The Bankruptcy Abuse and Consumer Protection Act, signed into law last April, will take effect this month and bring with it some of the most sweeping changes in debt law in history. As the new requirements are much more strict, expensive, and time consuming than the old ones, consumers with problem debt are rushing to file now. But many others are wondering if their debt problems are serious enough to warrant the rather drastic decision to file for bankruptcy.
Here are a few things that may help you reach a decision:
- You have two or more major credit cards with outstanding balances – Credit cards work best when used for convenience, such as when you don’t have cash with you or when it just isn’t convenient to pay cash. They work less well when you use them as a funding source, as they represent a fairly expensive way to borrow money. If you have more than two major credit cards with outstanding balances that are high enough that you cannot pay any one of them off right now, you may have a problem.
- You make minimum payments only on your credit cards – The minimum payment doesn’t even put a dent in your balance, and until recently, the minimum wouldn’t even cover the interest accrued during the month. If you are only making minimum payments on your credit cards because you cannot afford to send more, then you may be in over your head.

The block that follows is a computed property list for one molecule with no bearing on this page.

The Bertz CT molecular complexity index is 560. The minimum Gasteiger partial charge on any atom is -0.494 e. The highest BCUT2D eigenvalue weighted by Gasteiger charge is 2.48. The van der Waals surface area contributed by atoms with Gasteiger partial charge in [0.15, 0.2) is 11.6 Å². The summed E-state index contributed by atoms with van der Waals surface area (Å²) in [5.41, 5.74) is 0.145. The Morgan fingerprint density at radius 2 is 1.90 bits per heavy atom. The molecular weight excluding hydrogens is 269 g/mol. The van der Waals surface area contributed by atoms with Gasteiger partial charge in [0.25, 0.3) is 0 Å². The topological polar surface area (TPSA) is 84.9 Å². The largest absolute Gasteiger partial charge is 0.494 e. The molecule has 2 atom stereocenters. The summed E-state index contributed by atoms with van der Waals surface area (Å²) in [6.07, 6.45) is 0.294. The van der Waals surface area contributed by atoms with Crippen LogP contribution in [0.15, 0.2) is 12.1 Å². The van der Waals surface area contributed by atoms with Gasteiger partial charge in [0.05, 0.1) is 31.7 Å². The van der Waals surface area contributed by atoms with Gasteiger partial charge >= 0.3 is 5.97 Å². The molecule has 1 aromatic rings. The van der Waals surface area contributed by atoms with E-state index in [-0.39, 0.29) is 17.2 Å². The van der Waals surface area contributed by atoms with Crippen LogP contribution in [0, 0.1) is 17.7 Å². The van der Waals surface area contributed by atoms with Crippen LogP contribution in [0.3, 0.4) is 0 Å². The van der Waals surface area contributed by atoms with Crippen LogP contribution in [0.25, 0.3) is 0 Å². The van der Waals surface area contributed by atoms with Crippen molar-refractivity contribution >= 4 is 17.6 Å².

- You are paying one credit card bill with another credit card – Taking a cash advance on a credit card is really expensive. The interest rate is usually higher than for purchases and the cash advance often includes an additional fee. If you are taking a cash advance from one card at 20% interest to make a payment on another at 20% interest, you are probably in trouble.
This list is by no means definitive or complete. Nor should it be construed as legal advice. But if you see yourself doing one or more of the things listed above regularly, it may suggest that your financial problems are quite serious. Now would be a good time to consult with either a financial advisor or a bankruptcy attorney. Financial problems only get worse when left unattended, so don’t wait.